“I’ve fallen and I can’t get up!”
You might remember this phrase from the dramatic and poorly produced medical alertinfomercials targeted towards the elderly in the 1980s and ’90s.
While the statement lives on in pop culture history, the device itself won’t be remembered for its fashion-forward aesthetic. The bulky beige remote control hung from customers’ necks by a cheesy ball chain necklace — a look any stylish client would hesitate to wear.
Thankfully, the wearable tech market has come a long way since then.
As safety continues to be a concern for women, children, senior citizens, people of different abilities, and those at risk, many are longing for stylish and discrete gadgets to help keep them safe.
Below are five sleek safety alert wearables even the most fashionable accessory connoisseurs would love.
- WiseWear Dutchess bracelet, $345
In January WiseWear joined forces with 94-year-old fashion icon Iris Apfel to release a line of ultra chic health trackers.
Available in three different styles, the bracelets not only record steps and calories but can also send text messages and GPS location to predetermined emergency contacts if the wearer is in distress.
Users can also schedule calendar reminders to drink water or take medication at specific times throughout the day.
The jewelry’s technology connects to an app on your phone via Bluetooth.
- Safelet Indra bracelet, $129
This stainless steel mesh wristband ensures help is only a finger tap away.
When there’s an accident or impending danger, Safelet users simply press the buttons on the sides of the device to alert their preselected friends and family.
By connecting the jewelry to a smartphone via Bluetooth, the corresponding app sends the wearer’s location and helpful instructions to his or her emergency contacts.
The app can also be programed to call 911.
- Stiletto necklace, $219
Attach this pendant to a necklace or bracelet to stay connected even when you’re alone.
Users must download the corresponding app onto their smartphones for the product to work.
By double tapping Stiletto’s center stone, customers inform their emergency contacts when they feel at risk, and can even send updates to landlines.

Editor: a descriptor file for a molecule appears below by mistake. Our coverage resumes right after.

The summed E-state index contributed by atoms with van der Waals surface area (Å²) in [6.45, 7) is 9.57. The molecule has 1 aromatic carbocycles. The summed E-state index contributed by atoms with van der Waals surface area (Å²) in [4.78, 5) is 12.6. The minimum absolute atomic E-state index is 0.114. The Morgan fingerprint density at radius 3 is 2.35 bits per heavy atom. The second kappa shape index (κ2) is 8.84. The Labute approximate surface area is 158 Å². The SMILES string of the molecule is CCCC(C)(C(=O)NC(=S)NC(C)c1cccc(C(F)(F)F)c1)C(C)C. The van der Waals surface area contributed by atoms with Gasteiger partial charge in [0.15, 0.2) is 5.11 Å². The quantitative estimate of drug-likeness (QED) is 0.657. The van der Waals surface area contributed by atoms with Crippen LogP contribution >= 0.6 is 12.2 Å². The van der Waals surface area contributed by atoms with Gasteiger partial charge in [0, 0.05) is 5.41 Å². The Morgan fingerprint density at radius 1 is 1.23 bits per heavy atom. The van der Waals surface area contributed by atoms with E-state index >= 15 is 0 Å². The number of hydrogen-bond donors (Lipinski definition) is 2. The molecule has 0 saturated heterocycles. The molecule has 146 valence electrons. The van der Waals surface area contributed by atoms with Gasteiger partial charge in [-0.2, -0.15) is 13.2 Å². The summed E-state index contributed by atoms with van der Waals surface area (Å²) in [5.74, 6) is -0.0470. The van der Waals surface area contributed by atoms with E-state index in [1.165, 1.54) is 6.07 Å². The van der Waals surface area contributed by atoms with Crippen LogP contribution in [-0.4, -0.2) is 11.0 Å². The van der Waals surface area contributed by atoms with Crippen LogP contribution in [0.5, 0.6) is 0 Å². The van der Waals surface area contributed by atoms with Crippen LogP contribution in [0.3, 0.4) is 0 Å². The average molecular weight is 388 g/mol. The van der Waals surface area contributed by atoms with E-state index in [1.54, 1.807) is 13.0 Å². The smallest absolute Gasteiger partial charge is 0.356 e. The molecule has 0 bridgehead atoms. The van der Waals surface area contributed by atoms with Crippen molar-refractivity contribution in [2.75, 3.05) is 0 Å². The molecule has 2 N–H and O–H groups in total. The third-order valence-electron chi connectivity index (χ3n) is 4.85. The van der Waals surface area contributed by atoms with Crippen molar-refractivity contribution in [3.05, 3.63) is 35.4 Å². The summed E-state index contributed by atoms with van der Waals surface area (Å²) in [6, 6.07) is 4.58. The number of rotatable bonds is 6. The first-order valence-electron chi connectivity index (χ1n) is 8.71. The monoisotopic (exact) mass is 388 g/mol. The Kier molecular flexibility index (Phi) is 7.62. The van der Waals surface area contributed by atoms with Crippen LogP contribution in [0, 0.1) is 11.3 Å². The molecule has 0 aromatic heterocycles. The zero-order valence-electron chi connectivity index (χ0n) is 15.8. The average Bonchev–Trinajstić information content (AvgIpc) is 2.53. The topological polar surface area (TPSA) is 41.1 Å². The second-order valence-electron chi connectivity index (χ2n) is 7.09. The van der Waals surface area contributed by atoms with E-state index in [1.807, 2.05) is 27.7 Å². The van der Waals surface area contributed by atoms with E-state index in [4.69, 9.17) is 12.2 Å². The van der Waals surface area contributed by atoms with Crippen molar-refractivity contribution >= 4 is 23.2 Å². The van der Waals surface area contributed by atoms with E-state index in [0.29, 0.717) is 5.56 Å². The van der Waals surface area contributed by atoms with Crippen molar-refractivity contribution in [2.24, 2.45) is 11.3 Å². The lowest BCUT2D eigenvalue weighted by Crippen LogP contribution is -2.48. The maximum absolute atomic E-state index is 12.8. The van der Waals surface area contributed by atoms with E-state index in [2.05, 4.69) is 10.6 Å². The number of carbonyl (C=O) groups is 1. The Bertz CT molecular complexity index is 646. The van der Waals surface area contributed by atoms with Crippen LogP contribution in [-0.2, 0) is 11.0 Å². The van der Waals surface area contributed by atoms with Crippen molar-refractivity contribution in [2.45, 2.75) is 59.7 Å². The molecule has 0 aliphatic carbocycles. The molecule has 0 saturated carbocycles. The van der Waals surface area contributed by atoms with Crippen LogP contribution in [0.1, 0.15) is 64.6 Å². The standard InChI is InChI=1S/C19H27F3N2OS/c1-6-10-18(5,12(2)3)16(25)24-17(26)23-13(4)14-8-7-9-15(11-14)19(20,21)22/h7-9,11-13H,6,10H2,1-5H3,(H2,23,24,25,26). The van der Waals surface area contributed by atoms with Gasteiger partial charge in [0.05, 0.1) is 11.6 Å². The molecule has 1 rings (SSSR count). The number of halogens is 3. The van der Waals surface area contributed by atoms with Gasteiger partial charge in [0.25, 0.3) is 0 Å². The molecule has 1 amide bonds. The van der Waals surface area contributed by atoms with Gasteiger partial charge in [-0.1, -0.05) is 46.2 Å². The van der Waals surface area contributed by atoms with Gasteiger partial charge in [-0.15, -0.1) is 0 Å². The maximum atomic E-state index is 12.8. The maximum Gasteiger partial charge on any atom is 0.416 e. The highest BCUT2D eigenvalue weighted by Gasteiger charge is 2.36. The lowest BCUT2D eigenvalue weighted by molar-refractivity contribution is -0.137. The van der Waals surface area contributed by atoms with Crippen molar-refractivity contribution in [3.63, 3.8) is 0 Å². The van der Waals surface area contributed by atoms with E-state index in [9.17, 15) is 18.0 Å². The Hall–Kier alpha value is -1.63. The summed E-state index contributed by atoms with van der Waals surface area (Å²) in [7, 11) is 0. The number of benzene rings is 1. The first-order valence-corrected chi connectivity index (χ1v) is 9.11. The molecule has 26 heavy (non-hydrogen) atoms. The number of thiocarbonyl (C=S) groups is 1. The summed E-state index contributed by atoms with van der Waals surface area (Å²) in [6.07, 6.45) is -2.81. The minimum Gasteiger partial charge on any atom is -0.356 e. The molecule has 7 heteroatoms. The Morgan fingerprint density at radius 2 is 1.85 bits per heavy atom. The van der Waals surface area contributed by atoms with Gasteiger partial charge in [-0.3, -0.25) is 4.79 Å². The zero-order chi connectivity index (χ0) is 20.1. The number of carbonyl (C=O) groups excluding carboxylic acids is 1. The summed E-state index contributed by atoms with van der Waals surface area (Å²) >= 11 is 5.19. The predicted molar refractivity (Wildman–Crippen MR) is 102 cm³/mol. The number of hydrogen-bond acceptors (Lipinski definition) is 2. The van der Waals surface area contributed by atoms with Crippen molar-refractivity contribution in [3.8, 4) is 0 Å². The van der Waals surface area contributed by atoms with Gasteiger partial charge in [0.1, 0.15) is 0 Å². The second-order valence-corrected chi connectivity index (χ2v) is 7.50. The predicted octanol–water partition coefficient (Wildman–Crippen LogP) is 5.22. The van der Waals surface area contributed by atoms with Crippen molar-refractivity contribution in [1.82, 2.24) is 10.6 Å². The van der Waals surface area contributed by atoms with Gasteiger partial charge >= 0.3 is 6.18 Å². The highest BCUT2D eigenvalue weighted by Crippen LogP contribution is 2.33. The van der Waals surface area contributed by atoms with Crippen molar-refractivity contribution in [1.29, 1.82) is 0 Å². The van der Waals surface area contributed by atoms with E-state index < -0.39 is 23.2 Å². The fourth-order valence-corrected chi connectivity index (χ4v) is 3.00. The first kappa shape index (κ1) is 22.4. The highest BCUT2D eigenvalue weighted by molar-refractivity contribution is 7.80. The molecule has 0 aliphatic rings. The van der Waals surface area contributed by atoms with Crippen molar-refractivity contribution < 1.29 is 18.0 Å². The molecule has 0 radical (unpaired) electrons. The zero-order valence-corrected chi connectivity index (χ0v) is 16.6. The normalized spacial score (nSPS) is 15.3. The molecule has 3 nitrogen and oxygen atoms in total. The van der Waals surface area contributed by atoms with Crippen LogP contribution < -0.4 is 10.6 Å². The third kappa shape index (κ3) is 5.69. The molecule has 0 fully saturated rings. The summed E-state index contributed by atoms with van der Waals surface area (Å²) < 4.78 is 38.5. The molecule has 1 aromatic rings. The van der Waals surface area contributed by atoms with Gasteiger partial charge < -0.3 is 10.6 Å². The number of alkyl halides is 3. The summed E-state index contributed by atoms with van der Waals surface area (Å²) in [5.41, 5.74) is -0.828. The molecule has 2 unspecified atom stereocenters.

Three taps triggers a call to emergency services. If the user is unable to speak, Stiletto’s voice-assisted alert system will confirm the call’s legitimacy with 911 dispatchers to ensure police and paramedics are on the way.
The charm is available in a variety of styles, including a solid black or white leather center.
- V.ALRT help button, $39.99
V.LERT is a small personal emergency button that comes with a black rubber wristband and neck pendant.
Pressing the button sends alert text messages and GPS signals to a customized list of contacts.
Users can also enable a fall detection function, which automatically signals for help if the wearer does not respond within 60 seconds.
Don’t worry about forgetting to charge the device — it’s battery operated and should last an entire year.
- Kanega watch
Accessory lovers without smartphones can stay connected, too.
The Kanega watch, which some compare to a personal On-Star system, bypasses both Bluetooth and apps, sending users directly to a LifeAssist operator.
The product is activated through voice commands instead of buttons or sensors. Users speak to the device like they would to Apple’s Siri, addressing it by a specific name the wearer designates.
The watch promises to send medication reminders as well as dosage instructions. If clients forget how to find their way home when taking a walk, no problem. Kanega will provide turn-by-turn directions.
After a successful Kickstarter campaign the company expects to begin shipping the Kanega to customers this summer.